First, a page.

People affected with any form of memory loss, such as those with mild cognitive impairment (MCI) or dementia, find themselves at even greater risk of social isolation. Memory decline often causes depression and apathy, making them less likely to seek out social interactions. Senior community centers are not prepared to attend to the unique needs of people affected with memory loss. In social settings, they may feel uncomfortable when not able to remember names or follow conversations, further reducing their capacity for visiting with friends and enjoying social activities. In addition, caregivers often report an exodus of long-time friends, who—not understanding memory loss issues—stop calling, or extending and accepting invitations.
In most cases, due to these factors, people affected with memory loss experience an extreme reduction in social contact. The caregiver is often the only person the senior has any opportunity to socialize with.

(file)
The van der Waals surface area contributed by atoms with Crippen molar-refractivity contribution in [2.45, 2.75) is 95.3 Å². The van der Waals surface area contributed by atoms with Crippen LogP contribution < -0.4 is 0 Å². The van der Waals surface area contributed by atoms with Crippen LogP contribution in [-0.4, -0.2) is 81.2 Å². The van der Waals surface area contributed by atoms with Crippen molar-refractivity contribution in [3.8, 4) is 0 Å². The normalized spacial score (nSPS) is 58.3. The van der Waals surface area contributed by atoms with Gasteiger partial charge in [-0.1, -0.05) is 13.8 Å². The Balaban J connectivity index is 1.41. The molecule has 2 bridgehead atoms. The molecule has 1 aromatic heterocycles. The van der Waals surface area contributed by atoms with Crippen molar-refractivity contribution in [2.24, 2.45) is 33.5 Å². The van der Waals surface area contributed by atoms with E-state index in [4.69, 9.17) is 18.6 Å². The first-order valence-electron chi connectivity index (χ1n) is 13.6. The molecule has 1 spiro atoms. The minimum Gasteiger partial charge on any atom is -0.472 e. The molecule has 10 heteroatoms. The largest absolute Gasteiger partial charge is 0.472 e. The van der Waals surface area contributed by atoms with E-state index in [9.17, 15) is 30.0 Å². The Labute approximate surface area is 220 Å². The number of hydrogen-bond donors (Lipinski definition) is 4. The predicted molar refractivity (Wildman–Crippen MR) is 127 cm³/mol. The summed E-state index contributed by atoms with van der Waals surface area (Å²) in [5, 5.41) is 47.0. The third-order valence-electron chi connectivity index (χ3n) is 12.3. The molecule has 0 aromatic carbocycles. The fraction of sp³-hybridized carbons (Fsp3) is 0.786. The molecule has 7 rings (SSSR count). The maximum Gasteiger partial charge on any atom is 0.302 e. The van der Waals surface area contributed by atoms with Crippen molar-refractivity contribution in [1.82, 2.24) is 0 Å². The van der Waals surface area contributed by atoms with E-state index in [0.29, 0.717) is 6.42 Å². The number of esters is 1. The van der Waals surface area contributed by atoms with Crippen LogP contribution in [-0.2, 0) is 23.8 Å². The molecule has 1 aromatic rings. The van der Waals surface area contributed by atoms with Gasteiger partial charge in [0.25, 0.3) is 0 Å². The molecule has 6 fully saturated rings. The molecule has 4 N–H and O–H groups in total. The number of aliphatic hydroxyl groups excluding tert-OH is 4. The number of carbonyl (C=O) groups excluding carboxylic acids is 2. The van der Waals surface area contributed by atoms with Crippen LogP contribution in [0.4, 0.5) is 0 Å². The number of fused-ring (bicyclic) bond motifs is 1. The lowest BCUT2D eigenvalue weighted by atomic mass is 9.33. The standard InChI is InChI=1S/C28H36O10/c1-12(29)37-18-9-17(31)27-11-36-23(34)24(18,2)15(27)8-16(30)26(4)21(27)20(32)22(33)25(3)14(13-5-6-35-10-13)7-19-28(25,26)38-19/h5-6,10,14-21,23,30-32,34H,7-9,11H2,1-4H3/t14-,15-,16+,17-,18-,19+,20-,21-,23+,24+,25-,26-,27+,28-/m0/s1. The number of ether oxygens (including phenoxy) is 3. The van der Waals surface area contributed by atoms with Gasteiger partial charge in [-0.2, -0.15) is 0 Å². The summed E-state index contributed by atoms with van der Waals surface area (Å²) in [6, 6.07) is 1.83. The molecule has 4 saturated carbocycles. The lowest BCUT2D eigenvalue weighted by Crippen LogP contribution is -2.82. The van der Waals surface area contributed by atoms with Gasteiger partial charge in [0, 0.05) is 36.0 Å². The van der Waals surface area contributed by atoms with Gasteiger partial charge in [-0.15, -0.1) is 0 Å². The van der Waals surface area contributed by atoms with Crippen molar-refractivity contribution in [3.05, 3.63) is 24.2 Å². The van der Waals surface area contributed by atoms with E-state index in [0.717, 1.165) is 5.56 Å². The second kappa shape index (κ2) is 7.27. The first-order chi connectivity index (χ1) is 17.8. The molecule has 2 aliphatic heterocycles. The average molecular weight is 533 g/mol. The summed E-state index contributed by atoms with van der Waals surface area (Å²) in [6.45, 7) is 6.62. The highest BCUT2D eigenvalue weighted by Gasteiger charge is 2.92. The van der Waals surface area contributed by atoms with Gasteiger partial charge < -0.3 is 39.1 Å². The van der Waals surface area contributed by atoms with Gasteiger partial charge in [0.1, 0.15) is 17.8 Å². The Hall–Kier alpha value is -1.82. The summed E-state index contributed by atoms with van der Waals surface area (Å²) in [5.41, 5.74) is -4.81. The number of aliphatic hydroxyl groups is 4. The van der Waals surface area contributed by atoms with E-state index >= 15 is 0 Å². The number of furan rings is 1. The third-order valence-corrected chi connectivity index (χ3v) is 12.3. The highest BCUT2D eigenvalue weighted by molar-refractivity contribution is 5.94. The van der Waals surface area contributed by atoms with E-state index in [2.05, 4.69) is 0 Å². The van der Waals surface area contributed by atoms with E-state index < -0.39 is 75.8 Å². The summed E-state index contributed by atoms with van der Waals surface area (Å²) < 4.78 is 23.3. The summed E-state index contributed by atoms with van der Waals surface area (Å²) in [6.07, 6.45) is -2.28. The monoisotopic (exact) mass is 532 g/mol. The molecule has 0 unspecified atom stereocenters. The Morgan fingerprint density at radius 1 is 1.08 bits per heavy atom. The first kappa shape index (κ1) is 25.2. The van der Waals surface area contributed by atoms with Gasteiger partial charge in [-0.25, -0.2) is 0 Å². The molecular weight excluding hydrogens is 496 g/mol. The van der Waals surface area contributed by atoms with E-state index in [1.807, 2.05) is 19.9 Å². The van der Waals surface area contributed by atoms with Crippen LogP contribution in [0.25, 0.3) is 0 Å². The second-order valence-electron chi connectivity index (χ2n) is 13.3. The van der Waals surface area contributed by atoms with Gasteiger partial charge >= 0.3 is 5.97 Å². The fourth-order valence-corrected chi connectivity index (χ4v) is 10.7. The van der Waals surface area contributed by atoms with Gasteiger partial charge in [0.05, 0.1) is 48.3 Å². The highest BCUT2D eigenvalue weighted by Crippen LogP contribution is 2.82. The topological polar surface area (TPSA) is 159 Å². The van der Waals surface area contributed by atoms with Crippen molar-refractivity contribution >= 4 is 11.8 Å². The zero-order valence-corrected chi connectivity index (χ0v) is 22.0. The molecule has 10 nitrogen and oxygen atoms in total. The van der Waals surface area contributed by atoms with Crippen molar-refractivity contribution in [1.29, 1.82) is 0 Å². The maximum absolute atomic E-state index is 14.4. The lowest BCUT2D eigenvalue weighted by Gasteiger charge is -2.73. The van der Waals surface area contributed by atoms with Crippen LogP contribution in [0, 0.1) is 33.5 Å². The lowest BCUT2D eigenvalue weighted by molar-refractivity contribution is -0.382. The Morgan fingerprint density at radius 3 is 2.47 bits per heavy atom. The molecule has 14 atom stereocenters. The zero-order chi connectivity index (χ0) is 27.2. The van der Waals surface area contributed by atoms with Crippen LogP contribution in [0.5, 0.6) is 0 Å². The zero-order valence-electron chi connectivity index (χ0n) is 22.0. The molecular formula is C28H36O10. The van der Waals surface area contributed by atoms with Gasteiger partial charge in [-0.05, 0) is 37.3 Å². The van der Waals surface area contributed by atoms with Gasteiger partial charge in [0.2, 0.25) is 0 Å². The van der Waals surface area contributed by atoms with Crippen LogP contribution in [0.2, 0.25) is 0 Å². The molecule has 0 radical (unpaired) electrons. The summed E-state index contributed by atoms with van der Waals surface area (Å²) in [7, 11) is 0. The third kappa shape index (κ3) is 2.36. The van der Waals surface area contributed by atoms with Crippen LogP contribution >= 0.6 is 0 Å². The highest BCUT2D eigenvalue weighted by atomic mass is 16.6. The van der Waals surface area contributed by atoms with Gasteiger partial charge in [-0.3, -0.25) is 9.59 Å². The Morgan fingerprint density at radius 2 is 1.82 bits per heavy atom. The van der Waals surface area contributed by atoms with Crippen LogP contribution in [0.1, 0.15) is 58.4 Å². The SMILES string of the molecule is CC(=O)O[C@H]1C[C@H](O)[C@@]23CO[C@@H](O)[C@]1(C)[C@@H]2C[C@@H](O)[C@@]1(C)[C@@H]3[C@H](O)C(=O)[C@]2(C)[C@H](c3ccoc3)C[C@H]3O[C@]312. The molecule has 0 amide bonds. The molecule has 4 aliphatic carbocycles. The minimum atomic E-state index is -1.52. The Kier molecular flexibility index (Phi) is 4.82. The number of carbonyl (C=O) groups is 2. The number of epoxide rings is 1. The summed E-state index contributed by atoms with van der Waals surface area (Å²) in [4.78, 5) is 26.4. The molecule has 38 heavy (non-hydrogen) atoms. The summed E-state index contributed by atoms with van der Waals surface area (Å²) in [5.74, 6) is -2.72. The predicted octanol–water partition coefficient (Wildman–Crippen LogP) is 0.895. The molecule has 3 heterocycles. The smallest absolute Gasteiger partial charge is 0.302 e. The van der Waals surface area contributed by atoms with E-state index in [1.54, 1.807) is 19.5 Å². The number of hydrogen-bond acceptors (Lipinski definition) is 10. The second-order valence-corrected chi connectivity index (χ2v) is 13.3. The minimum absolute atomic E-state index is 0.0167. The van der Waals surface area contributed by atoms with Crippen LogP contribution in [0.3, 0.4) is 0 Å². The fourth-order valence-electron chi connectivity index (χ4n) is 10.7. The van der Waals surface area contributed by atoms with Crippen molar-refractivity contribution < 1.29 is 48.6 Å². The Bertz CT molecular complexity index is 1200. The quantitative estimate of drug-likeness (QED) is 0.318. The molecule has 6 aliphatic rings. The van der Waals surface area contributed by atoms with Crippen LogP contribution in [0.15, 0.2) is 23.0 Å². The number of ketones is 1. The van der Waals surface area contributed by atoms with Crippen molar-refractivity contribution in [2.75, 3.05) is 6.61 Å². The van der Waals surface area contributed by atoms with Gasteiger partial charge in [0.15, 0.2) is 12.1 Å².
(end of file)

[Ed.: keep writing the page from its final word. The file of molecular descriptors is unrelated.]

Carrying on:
Depending on a single person for social interaction has a direct negative consequence for the health of the person with memory loss. The lack of social interactions contributes to increased memory loss and accelerated progression of dementia. It also causes dementia patients to develop co-dependent behaviors, most notably shadowing, when patient relentlessly follows caregiver and only feels comfortable when caregiver is nearby. Indirectly, it also affects caregivers, who experience higher levels of stress and fatigue when caring for a loved one who shadows. Shadowing and caregiver burn-out are among the factors contributing to early institutionalization for people with dementia.
Socialization is an important component in the fight against cognitive decline and dementia, regardless of underlying cause. Patients with MCI, Alzheimer’s, Lewy Body, Vascular, Frontotemporal, and other forms of dementia all benefit from habitual social interaction. As opportunities for previous types of social opportunities decline, adult day centers become the most important social outlet for those patients.